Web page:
Thursday, February 17, 2011

The Illusionist

I am terrified of flying, really terrified, to the point where I go out of my way to avoid traveling to far off and mystical places or resolve myself to overdose on something for the trip. That may be why I love luxuriant films with beauty you can wallow in. Sylvain Chomet’s The Illusionist fits that bill perfectly, an animated travel log awash in soft pastels and tongue in cheek cultural jabs that are constantly eye catching. Without dialog, the tale of a struggling French magician as he wanders the Scottish countryside with a young barmaid is immersive and gorgeous. As in his other great film, The Triplets of Belleville, Chomet expertly creates real people out of two-dimensional drawings, paying close attention to things like the swinging, over-exaggerated hips of an anorexic French singer smoking a cigarette, or the big-nosed, ruddy complexion of a Scottish bar owner as he hiccups his way across the screen dancing a jig. Chomet captures the subtle difference between each person’s foot falls which, with their mumbled jibberish and grunts, all work together to make the film feel as full as real life or weave masterfully comic scenes, as is the case whenever the band below takes a step on stage.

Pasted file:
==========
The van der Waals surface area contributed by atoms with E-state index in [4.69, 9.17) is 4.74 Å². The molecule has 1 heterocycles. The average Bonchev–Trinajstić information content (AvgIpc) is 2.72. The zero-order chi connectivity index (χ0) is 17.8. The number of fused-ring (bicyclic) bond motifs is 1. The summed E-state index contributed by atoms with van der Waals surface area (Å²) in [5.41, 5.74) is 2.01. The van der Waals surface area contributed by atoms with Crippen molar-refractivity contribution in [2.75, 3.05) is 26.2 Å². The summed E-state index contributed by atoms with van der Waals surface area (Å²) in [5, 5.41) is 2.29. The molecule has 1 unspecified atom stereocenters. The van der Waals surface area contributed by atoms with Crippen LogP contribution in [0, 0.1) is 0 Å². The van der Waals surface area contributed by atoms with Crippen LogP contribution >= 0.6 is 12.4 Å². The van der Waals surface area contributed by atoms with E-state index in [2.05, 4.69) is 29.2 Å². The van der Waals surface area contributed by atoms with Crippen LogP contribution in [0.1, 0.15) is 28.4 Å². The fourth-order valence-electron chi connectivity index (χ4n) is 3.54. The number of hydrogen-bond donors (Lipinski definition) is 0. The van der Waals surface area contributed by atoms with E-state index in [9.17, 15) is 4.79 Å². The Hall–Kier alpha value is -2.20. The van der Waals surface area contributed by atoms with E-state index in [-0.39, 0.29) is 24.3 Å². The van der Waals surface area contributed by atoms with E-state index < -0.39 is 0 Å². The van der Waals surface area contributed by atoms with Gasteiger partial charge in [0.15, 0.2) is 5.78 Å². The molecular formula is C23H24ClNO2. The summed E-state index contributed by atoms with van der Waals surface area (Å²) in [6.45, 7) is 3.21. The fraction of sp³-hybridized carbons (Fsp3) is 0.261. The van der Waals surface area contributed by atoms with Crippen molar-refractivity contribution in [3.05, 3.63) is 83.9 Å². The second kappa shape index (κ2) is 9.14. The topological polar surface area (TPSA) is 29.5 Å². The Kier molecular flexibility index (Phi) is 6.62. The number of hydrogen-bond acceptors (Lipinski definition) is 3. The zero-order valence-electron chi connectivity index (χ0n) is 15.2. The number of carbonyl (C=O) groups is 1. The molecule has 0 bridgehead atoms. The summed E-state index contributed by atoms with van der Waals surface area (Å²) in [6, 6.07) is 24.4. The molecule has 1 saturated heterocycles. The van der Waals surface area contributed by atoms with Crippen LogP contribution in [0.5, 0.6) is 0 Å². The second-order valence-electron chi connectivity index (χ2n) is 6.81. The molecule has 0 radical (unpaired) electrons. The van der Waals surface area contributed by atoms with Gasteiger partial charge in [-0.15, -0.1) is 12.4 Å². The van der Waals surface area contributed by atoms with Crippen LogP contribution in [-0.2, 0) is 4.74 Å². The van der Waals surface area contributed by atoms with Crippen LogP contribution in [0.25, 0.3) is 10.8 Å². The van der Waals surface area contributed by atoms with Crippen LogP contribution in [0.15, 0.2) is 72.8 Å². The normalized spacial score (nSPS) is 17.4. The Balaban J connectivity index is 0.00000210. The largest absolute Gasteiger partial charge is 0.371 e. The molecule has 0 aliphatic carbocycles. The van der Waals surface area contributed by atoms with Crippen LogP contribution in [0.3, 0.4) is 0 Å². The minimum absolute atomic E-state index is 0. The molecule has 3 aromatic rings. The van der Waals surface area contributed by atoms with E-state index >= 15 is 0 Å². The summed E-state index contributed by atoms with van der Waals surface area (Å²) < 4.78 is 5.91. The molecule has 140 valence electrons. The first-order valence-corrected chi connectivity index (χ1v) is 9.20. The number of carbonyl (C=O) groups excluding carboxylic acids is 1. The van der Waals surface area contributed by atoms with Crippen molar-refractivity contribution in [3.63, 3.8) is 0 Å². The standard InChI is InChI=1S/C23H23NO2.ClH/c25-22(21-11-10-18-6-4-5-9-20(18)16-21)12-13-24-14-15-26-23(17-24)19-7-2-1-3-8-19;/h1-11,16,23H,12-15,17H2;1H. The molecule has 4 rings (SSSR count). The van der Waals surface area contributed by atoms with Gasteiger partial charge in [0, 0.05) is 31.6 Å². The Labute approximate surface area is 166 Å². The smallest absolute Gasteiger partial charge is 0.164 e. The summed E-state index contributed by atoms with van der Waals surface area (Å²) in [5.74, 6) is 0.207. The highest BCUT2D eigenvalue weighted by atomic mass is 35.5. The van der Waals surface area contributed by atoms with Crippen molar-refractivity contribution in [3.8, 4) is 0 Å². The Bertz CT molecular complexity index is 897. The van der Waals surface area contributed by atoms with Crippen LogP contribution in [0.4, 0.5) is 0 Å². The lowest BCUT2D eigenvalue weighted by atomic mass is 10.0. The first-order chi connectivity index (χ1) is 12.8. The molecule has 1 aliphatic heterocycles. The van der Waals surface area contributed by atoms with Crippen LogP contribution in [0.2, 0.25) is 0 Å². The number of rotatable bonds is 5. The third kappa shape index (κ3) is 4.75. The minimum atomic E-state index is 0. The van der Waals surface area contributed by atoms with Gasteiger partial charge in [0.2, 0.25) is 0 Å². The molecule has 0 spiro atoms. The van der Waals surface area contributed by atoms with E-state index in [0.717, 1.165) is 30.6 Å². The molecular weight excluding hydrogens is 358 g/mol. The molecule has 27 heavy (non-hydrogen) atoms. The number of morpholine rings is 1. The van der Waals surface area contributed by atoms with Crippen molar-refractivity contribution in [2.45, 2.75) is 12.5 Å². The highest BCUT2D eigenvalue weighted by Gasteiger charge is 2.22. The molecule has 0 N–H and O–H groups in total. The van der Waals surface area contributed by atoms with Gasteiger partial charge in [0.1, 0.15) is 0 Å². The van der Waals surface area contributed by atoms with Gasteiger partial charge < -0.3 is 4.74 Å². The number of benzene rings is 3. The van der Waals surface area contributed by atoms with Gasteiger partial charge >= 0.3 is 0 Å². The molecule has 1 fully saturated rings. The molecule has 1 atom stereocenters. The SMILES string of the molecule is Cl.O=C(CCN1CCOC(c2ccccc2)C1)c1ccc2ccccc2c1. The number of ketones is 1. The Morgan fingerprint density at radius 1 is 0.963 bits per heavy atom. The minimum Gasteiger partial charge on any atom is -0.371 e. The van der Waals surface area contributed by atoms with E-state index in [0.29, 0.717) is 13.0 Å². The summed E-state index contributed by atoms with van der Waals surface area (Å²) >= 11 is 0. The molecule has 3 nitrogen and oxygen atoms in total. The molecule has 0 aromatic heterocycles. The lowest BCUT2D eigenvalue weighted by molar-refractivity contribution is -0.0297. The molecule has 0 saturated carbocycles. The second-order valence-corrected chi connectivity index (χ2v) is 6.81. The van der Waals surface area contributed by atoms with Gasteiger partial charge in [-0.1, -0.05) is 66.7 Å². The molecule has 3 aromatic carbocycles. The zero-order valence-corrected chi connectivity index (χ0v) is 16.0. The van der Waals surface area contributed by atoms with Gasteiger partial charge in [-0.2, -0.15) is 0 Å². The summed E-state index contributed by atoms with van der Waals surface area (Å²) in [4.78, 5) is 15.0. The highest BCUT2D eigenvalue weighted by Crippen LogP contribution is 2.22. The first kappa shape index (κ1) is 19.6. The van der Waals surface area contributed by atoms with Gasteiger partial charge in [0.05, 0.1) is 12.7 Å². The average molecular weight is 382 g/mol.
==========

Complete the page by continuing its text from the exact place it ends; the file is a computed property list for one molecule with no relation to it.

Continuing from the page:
But despite the bright colors and child-like wonder that Chomet easily spins, The Illusionist is darker at heart than Triplets, with an ending that many may find surprising. It leaves the adults in the audience with a feeling of camaraderie, that now it’s time to put away childish things and accept life for what it is--that it’s all an illusion. But instead of basking in the melodramatic sentimentality and a saccharine feeling of loss, there is a comforting acceptance.

While the mere experience of the film is enjoyable enough, at some point it takes too much time, luxuriates too much, and becomes boring, especially with the bland scoring by Chomet himself, which if done correctly could have produced a near perfect film. Because it is more straightforward than Triplets and contains more subtle invention than the outright scenes of the Triplets playing various appliances as musical instruments or of fighting the American mob to the point of silliness, The Illusionist feels like the less remarkable cousin, even though the films are entirely different in nature and context.

Sometimes though, a little yawning is the least of your problems and The Illusionist is easy to get swept up in despite the slow stretches.

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